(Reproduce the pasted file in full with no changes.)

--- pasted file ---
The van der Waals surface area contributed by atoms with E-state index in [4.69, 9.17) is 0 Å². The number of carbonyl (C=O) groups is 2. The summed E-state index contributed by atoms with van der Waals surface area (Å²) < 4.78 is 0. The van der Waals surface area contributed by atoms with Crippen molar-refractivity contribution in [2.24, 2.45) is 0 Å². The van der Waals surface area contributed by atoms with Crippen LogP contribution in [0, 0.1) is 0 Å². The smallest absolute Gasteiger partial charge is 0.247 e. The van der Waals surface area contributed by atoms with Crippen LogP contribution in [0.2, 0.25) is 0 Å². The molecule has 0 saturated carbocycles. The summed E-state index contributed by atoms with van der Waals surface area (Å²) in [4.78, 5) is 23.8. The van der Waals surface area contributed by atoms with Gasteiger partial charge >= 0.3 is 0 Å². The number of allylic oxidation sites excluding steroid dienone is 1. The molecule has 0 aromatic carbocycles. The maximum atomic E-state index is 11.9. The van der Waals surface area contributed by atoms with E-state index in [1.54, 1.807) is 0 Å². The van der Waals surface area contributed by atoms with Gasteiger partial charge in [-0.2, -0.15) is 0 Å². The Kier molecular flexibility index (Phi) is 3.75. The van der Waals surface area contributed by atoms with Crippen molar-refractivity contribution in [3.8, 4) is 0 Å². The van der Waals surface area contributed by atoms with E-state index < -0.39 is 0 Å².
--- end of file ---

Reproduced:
The van der Waals surface area contributed by atoms with E-state index in [4.69, 9.17) is 0 Å². The number of carbonyl (C=O) groups is 2. The summed E-state index contributed by atoms with van der Waals surface area (Å²) < 4.78 is 0. The van der Waals surface area contributed by atoms with Crippen molar-refractivity contribution in [2.24, 2.45) is 0 Å². The van der Waals surface area contributed by atoms with Crippen LogP contribution in [0, 0.1) is 0 Å². The smallest absolute Gasteiger partial charge is 0.247 e. The van der Waals surface area contributed by atoms with Crippen LogP contribution in [0.2, 0.25) is 0 Å². The molecule has 0 saturated carbocycles. The summed E-state index contributed by atoms with van der Waals surface area (Å²) in [4.78, 5) is 23.8. The van der Waals surface area contributed by atoms with Gasteiger partial charge >= 0.3 is 0 Å². The number of allylic oxidation sites excluding steroid dienone is 1. The molecule has 0 aromatic carbocycles. The maximum atomic E-state index is 11.9. The van der Waals surface area contributed by atoms with E-state index in [1.54, 1.807) is 0 Å². The van der Waals surface area contributed by atoms with Gasteiger partial charge in [-0.2, -0.15) is 0 Å². The Kier molecular flexibility index (Phi) is 3.75. The van der Waals surface area contributed by atoms with Crippen molar-refractivity contribution in [3.8, 4) is 0 Å². The van der Waals surface area contributed by atoms with E-state index < -0.39 is 0 Å².